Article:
Artist, Historian, Entertainer
For over five decades, artist and historian George Stuart has created more than 400 one-quarter life-size figures, some have been exhibited in the Smithsonian and private collections, to accompany his historical monologues. He has been capturing the essence of history's most famous and infamous personalities. Rarely have art and history been melded so exactly in works of such breathtaking realism.
Internationally renowned for their exquisite detail and historical accuracy, the George Stuart Historical Figures® represent important personalities of many historical periods.
Currently On Display
The Museum of Ventura County is currently displaying Behind the Curtain: An Insider’s Look at The George Stuart Historical Figures® .
Entertaining Historical Monologs
Viewing a Group of Historical Figures gains special significance when accompanied by Mr. Stuart's informative, entertaining monologs about the personages and their times. Many of his monologues are now available on YouTube.
In his Ojai, California studio Mr. Stuart continues to model Historical Figures in mixed media. At quarter life size, his portraits are closer to figurative art are often mistakenly called miniatures, figurines – or worse, dolls. Mr. Stuart is also very active in preservation and restoration of existing Figures.
Modeling a Historical Figure
Once a subject is selected for an Historical Figure, George Stuart carefully studies the personality, contemporary texts, paintings drawings, anatomy references, even autopsy reports.
With the Historical Figure and its times understood, Stuart sketches how to best represent the Figure - clothing, position and demeanor. Accessories such as jewels, and weapons are selected and designed.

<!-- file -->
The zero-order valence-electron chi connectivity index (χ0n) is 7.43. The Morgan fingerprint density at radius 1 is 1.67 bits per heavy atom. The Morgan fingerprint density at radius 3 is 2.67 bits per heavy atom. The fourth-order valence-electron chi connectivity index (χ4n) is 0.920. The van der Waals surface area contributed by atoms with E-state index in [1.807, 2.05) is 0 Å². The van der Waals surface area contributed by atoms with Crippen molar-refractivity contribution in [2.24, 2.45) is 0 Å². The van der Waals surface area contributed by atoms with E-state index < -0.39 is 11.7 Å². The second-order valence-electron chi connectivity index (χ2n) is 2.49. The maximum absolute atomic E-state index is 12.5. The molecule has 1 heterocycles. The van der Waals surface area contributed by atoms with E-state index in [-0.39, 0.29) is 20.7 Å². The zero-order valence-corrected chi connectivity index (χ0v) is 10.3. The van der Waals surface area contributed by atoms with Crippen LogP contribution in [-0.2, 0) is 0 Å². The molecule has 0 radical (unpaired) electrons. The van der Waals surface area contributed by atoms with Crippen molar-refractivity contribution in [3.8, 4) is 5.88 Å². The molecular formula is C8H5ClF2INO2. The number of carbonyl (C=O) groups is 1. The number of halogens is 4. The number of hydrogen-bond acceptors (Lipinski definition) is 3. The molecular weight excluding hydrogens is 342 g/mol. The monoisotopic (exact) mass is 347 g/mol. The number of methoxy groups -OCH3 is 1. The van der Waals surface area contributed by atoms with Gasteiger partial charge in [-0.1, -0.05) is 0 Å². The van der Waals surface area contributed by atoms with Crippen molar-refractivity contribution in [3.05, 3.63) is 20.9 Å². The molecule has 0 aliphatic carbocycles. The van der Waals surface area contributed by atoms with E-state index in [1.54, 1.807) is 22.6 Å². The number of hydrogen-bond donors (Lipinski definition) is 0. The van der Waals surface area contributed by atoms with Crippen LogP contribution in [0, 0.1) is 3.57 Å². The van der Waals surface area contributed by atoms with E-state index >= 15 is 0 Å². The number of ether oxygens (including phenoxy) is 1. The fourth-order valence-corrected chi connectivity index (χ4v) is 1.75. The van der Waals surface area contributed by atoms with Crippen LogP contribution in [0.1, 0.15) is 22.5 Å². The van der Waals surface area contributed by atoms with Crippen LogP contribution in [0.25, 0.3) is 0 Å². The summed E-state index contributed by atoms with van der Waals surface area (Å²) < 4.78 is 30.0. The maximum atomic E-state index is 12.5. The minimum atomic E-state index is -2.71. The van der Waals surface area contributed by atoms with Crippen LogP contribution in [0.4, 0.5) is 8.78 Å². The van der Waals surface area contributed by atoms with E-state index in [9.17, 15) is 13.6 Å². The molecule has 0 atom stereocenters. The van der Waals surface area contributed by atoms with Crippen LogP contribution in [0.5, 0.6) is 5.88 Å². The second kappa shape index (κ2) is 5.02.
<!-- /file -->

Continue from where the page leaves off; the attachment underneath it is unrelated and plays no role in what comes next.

Figures are made of mixed media. Modeling begins with an articulated skeleton of iron wire sized to the best anatomical data. Heights can vary from Queen Victoria less than 5 feet tall to Abe Lincoln at nearly 6 ½ ft.
Bones and Muscle
The wire skeleton is carefully wrapped in clay tape to form bones. Cotton is added and modeled to form the muscles and shape.
Next a "skin" is sewn of felt and the Figure is covered. Muscles are articulated with needle and thread.
The hands are carefully sized and shaped in wire, often to hold objects or to portray a gesture. The final hands and feet are then sculpted in modeling material.
A preformed plastic skull is shaped to the anatomy of the Figure. Then clay is modeled in several steps that results in the likeness of the Figure.
Hair and Scalp
Hair and scalp of Icelandic sheepskin is carefully modeled and applied. The hair is colored and modeled to the Figure's likeness.
Assembly and Make Up
The body parts are assembled; the head and hands are carefully painted and colored. Undergarments are added in accordance with the times.
Clothing and Accessories
Finally outer garments, shoes, jewelry, weapons, accessories, etc. are set. The Figure is attached to a base.